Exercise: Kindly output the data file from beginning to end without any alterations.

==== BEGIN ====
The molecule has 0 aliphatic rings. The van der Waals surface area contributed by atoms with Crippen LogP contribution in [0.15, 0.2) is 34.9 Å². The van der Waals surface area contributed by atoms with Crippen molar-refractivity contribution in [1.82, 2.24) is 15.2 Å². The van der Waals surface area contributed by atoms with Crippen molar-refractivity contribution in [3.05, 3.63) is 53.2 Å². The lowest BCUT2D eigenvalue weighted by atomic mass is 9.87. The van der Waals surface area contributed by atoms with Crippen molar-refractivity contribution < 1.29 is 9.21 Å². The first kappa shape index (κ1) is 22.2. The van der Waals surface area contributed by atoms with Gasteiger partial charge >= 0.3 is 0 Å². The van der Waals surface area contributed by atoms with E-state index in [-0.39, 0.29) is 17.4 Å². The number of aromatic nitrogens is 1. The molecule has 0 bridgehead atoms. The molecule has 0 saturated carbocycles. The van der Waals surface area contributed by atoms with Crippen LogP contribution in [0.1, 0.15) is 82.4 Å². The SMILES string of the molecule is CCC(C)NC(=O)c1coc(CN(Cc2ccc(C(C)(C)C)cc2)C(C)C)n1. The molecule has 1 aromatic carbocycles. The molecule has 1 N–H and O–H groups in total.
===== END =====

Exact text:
The molecule has 0 aliphatic rings. The van der Waals surface area contributed by atoms with Crippen LogP contribution in [0.15, 0.2) is 34.9 Å². The van der Waals surface area contributed by atoms with Crippen molar-refractivity contribution in [1.82, 2.24) is 15.2 Å². The van der Waals surface area contributed by atoms with Crippen molar-refractivity contribution in [3.05, 3.63) is 53.2 Å². The lowest BCUT2D eigenvalue weighted by atomic mass is 9.87. The van der Waals surface area contributed by atoms with Crippen molar-refractivity contribution < 1.29 is 9.21 Å². The first kappa shape index (κ1) is 22.2. The van der Waals surface area contributed by atoms with Gasteiger partial charge >= 0.3 is 0 Å². The van der Waals surface area contributed by atoms with E-state index in [-0.39, 0.29) is 17.4 Å². The number of aromatic nitrogens is 1. The molecule has 0 bridgehead atoms. The molecule has 0 saturated carbocycles. The van der Waals surface area contributed by atoms with Crippen LogP contribution in [0.1, 0.15) is 82.4 Å². The SMILES string of the molecule is CCC(C)NC(=O)c1coc(CN(Cc2ccc(C(C)(C)C)cc2)C(C)C)n1. The molecule has 1 aromatic carbocycles. The molecule has 1 N–H and O–H groups in total.